The Ninth Circuit Court of Appeals has reversed and remanded a district court’s ruling on a lawsuit involving personal care giant Kimberly-Clark.
The class action suit, dismissed by California’s Northern District, alleged the company falsely advertised four of their cleansing wipes as “flushable”.
The products in question were Cottonelle wipes, Scott wipes, Huggies wipes, and Kotex wipes. The packaging of these products contained a disclaimer that the wipes would break apart after flushing. These wipes were sold at a premium price higher than their non-flushable counter parts.
Judge Murguia | latinojustice.org
A concerned consumer, Jennifer Davidson, realized the wipes did not break down upon flushing. She quickly became concerned about the resulting effects on her own plumbing and San Francisco’s wastewater treatment facilities and filed a class action lawsuit. She brought four causes of action under California State Law, including common law fraud, violation of the Consumer Legal Remedies Act, False Advertising Law and Unfair Competition Law.
Davidson sought to enjoin Kimberly-Clark from marketing the products in question as marketable, she also sought to recover the premium she paid for the wipes.
On appeal the main issues were the damages plaintiff needed to maintain a cause of action, whether plaintiff needed to show how she came to believe that the wipes were not flushable, and whether she had standing to seek an injunction.
The Ninth Circuit, led by Judge Mary A. Murguia, found in Davidson’s favor on all three issues.
Regarding the damages needed to maintain the cause of action, the court found that the plaintiff did not need to establish actual damage to her plumbing, but only that she paid a premium for a falsely advertised product.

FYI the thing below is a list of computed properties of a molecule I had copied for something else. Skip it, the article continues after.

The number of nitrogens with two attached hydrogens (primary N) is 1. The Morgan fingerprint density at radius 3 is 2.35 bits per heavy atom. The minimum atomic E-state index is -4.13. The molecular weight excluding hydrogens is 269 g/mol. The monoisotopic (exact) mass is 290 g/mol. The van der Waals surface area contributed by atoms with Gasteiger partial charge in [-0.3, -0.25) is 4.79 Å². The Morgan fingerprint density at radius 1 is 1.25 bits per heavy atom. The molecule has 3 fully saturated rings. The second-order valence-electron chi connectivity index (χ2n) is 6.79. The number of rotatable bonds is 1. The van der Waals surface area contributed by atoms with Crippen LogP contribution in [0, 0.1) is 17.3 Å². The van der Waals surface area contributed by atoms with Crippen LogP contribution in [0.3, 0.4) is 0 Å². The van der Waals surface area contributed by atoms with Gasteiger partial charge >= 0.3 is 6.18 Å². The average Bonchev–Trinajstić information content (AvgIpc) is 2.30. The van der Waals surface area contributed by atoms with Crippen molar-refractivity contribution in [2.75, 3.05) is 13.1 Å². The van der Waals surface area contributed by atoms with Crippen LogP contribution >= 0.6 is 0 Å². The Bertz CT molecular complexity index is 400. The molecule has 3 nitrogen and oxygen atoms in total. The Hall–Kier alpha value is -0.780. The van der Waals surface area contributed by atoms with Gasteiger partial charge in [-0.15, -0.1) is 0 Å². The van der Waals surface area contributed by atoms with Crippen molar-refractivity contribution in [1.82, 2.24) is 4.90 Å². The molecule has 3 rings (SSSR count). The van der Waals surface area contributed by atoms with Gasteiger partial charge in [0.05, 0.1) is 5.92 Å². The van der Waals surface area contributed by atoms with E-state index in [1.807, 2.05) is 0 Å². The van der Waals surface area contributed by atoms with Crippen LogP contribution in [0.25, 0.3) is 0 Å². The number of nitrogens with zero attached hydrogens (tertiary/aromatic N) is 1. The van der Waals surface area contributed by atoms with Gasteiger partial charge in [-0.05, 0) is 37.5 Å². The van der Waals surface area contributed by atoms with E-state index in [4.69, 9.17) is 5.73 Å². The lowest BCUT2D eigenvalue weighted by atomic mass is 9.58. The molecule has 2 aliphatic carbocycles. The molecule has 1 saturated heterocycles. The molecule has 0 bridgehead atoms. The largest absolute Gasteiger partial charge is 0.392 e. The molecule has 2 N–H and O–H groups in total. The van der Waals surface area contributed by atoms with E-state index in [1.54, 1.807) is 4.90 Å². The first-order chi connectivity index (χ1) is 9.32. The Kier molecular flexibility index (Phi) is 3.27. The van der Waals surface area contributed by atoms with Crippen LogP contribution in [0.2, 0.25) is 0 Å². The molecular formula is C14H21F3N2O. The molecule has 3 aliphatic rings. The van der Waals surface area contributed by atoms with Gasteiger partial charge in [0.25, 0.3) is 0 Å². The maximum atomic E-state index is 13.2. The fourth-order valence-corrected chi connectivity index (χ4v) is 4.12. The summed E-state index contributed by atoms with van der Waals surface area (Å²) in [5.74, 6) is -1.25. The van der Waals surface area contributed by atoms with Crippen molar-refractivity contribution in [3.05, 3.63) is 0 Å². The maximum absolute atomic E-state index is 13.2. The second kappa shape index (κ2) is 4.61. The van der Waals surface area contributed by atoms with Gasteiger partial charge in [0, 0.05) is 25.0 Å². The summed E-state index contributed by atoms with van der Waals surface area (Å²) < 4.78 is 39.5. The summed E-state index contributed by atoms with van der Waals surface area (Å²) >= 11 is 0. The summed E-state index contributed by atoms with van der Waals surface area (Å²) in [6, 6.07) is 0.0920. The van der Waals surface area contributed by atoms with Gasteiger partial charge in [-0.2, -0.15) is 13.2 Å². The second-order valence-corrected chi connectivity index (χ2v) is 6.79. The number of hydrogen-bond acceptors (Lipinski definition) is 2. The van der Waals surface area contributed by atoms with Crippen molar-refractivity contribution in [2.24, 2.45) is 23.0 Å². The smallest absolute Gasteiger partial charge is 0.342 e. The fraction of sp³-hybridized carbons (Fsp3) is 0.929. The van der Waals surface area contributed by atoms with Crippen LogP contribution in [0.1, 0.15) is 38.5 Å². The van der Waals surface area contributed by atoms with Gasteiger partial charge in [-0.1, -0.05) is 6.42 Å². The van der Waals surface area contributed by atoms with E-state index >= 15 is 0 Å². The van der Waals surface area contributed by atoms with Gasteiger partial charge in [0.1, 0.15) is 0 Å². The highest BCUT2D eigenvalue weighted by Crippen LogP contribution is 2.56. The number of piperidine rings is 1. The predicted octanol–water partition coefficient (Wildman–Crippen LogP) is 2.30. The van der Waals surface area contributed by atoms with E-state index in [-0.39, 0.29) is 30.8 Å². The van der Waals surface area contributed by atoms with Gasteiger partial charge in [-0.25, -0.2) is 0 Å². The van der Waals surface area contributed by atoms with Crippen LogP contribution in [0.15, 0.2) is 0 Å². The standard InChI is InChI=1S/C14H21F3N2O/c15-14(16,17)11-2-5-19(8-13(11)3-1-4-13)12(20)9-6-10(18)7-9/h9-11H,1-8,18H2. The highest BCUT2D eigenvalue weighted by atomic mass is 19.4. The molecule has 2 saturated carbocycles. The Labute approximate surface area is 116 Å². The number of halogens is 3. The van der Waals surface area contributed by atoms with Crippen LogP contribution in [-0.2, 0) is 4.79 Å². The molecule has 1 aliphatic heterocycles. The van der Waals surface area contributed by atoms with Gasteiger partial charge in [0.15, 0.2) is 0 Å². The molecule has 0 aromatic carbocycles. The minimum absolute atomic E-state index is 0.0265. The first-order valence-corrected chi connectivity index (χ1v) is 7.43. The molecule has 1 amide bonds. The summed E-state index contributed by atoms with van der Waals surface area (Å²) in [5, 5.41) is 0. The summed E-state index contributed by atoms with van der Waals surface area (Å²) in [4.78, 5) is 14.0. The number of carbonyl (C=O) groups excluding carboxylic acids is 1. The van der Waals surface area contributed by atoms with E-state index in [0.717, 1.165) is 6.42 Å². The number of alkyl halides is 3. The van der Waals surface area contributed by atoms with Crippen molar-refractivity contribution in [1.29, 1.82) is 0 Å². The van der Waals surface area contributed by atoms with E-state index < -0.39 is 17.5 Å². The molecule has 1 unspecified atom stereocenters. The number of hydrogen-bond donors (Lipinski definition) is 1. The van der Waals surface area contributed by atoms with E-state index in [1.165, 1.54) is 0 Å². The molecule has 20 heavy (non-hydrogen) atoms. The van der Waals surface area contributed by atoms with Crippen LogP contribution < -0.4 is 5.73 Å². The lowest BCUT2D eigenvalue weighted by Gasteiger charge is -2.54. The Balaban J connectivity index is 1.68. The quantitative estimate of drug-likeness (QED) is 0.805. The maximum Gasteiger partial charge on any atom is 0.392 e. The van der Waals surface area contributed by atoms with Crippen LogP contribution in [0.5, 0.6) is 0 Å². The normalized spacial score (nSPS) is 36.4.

Additionally, the Ninth Circuit found no need for the plaintiff to show how she came to believe that the product was not flushable, finding no basis under California law for such a requirement.
“Under California’s consumer protection laws, a consumer who pays extra for a falsely labeled or advertised product, may recover the premium she paid for that product,” Murguia’s opinion read.
Finally, the majority found that standing for injunctive relief was present. To seek an injunction in a false advertising case, they stated that the plaintiff needs to show an impeding risk that they will be subject to the false advertising again. They found that Davidson had met this standard, and whether or not she knew, or believed, the representation to be false in the past was irrelevant.
“A consumer’s inability to rely in the future on a representation made on a package, even if the consumer knew or continued to believe that same representation was false in the past, is an ongoing injury that may justify an order barring the false advertising,” Murguia’s opinion read.